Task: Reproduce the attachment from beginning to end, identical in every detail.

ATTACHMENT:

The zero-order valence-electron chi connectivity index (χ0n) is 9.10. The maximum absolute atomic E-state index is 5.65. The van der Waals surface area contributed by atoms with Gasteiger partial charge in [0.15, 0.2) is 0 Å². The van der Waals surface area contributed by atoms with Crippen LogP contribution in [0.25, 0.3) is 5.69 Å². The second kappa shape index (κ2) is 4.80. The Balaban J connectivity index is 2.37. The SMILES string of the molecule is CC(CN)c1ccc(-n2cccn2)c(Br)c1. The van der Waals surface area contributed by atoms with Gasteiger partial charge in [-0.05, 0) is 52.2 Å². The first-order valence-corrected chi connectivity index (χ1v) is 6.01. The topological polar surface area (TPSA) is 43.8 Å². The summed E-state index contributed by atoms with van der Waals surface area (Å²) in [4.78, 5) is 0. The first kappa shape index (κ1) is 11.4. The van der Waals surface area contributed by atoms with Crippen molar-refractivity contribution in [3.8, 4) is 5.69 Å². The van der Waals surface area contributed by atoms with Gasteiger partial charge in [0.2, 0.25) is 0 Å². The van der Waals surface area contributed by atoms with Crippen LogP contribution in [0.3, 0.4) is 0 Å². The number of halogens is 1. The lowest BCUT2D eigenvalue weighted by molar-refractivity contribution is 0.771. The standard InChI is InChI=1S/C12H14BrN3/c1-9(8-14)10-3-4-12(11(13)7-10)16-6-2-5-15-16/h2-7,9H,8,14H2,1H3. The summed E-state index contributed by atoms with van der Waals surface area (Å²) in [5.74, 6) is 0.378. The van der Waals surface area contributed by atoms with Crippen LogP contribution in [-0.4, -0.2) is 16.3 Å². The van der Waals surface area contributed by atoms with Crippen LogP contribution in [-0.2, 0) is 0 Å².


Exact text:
The zero-order valence-electron chi connectivity index (χ0n) is 9.10. The maximum absolute atomic E-state index is 5.65. The van der Waals surface area contributed by atoms with Gasteiger partial charge in [0.15, 0.2) is 0 Å². The van der Waals surface area contributed by atoms with Crippen LogP contribution in [0.25, 0.3) is 5.69 Å². The second kappa shape index (κ2) is 4.80. The Balaban J connectivity index is 2.37. The SMILES string of the molecule is CC(CN)c1ccc(-n2cccn2)c(Br)c1. The van der Waals surface area contributed by atoms with Gasteiger partial charge in [-0.05, 0) is 52.2 Å². The first-order valence-corrected chi connectivity index (χ1v) is 6.01. The topological polar surface area (TPSA) is 43.8 Å². The summed E-state index contributed by atoms with van der Waals surface area (Å²) in [4.78, 5) is 0. The first kappa shape index (κ1) is 11.4. The van der Waals surface area contributed by atoms with Crippen molar-refractivity contribution in [3.8, 4) is 5.69 Å². The van der Waals surface area contributed by atoms with Gasteiger partial charge in [0.2, 0.25) is 0 Å². The van der Waals surface area contributed by atoms with Crippen LogP contribution in [0.3, 0.4) is 0 Å². The number of halogens is 1. The lowest BCUT2D eigenvalue weighted by molar-refractivity contribution is 0.771. The standard InChI is InChI=1S/C12H14BrN3/c1-9(8-14)10-3-4-12(11(13)7-10)16-6-2-5-15-16/h2-7,9H,8,14H2,1H3. The summed E-state index contributed by atoms with van der Waals surface area (Å²) in [5.74, 6) is 0.378. The van der Waals surface area contributed by atoms with Crippen LogP contribution in [-0.4, -0.2) is 16.3 Å². The van der Waals surface area contributed by atoms with Crippen LogP contribution in [-0.2, 0) is 0 Å².